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2018/2022 World Cup December 2, 2010

Posted by daniel ayad in Contemporary issues.
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On December 2nd 2010, the fifa world cup hosts for 2018 and 2022 will be decided. I still maintain high interest in this sport, and watched part of the American bid presentation. Famous actor Morgan Freeman is part of the American bid, and here is his transcript:  

Bring It To My Country.

When I first joined the USA Bid Committee and narrated the film you just saw, I did so because of some beliefs I hold very dear.

I believe in the ideals of my country, and in the promise it has always held for people from every corner of the globe.

From the very beginning, people have been coming to the United States because ours is a nation founded on tolerance, on freedom of thought and expression and religion. And still people come, for we are a country rooted in hope and possibility and hard work — a country of dreams, and the right to pursue them.

We have sometimes struggled to be true to our ideals, but as we rise to meet our challenges, we come together as a people. We are now the most diverse nation on Earth, and our patchwork heritage is our greatest strength—lots of Americans, one America.

I also believe that sport, as Nelson Mandela says, “has the power to change the world.”

I’ve never seen the potential for this more strongly, more clearly, than in America’s growing passion for the beautiful game. I’ve witnessed the remarkable power of football at home, and I’ve had the honor of witnessing it at this summer’s World Cup in South Africa. 

If you haven’t lived in the United States, you haven’t seen just how wide and deep Americans’ love of football really is. You would be surprised, maybe even shocked.

You would also see just how perfectly football’s values mirror the values of our nation:

You would see that in a country that admires individual achievement, we truly cherish what can be done when we come together as a group.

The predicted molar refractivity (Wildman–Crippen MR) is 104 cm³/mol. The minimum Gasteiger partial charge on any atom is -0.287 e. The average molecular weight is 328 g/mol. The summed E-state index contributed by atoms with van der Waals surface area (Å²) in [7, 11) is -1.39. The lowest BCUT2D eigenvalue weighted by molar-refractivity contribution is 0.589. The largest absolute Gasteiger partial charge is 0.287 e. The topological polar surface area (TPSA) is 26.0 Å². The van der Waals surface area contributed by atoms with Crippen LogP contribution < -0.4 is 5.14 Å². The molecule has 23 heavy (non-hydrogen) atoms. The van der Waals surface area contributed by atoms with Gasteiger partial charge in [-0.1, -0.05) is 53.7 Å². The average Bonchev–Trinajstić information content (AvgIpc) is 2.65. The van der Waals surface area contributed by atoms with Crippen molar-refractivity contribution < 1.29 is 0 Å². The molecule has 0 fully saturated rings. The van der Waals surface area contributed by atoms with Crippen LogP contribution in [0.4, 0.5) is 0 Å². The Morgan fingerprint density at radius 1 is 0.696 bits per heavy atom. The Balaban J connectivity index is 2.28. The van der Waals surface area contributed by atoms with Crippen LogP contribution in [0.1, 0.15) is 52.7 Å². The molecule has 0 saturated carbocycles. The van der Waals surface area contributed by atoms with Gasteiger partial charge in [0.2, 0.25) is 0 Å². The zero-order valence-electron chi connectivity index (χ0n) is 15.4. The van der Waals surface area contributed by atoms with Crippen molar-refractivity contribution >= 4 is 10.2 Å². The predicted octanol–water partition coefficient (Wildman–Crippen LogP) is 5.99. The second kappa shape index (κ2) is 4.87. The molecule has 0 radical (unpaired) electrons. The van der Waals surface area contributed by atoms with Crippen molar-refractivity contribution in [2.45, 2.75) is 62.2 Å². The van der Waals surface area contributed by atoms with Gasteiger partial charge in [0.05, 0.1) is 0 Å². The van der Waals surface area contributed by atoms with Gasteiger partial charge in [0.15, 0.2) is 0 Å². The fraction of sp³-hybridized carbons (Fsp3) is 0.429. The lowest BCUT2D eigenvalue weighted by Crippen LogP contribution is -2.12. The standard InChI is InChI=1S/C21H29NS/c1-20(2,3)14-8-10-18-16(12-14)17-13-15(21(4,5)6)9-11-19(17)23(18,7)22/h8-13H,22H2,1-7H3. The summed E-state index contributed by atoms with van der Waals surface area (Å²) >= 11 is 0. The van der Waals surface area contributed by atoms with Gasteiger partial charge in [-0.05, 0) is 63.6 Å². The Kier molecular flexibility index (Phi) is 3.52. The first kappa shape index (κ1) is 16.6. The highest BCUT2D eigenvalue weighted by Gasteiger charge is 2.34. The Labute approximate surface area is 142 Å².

You would see that in a country founded on the belief that we are all created equal, we love the fact that on the pitch there is no difference whatsoever between a doctor and a cab driver, a carpenter… and an actor.

The world of the World Cup is the world we want to live in. To us, the FIFA World Cup — 32 nations coming together to live by 17 rules, with the rest of the planet cheering alongside them — is in many ways a vision of paradise on earth.

The prospect of hosting the event for one transcendent month is for us an exhilarating, humbling opportunity to use the power of the game to indeed change the world.

Never has my country been more committed to bringing an event to our shores. From our fans to our media to our government, we are ready to embrace the world.

And there is no stronger, more resolute supporter of our bid than the man whom you are about to hear from.  As he expressed to you President Blatter at the earliest stages of our bid, he discovered the unifying power of the sport as a young boy playing football on the streets of Jakarta, and its lessons have carried him on to the present, where he continues to marvel at the spirit of football, of the unity of it, from the touch lines of his daughters’ games. 

Bring It To My Country…

Interesting presentation…..

Freeman mentions on more than one occasion that sport can indeed change the world. I would certainly agree with this view. Sport does bring people together, and can be a great unifying team experience.  He says You would see that in a country founded on the belief that we are all created equal, we love the fact that on the pitch there is no difference whatsoever between a doctor and a cab driver, a carpenter… and an actor”.

To me, this perception of equality draws a parallel to “there is neither Jew nor Greek, there is neither slave nor free, there is neither male nor female; for you are all one in Christ Jesus.” (Gal 3:29)

If sport has the power to change the world, imagine the power Christianity has. If a sporting event that runs for one month changes people, imagine the power Christianity has to transform people forever. Christ is far bigger than any world cup.    

Any positive ideals promoted at the world cup are originally founded at the feet of Jesus Christ. Every positive ideal begins with Him. Perhaps events like the world cup do injustice to the creator of all positive ideals. I mean it’s rather easy for world cup bidding members to forget Christ’s teachings and ideals, and proclaim them as their own.

I wonder exactly how the world cup is used to change the world. In the ever increasing immoral, atheistic society we now live in, events like the world cup need to put the focus back on God. Christ is more effective in creating unity, positive behaviour and love between people. A spherical ball, no matter how enjoyable to play with, does not transform the inner person. We need Christ more than ever, and we need Him back at the world cup.

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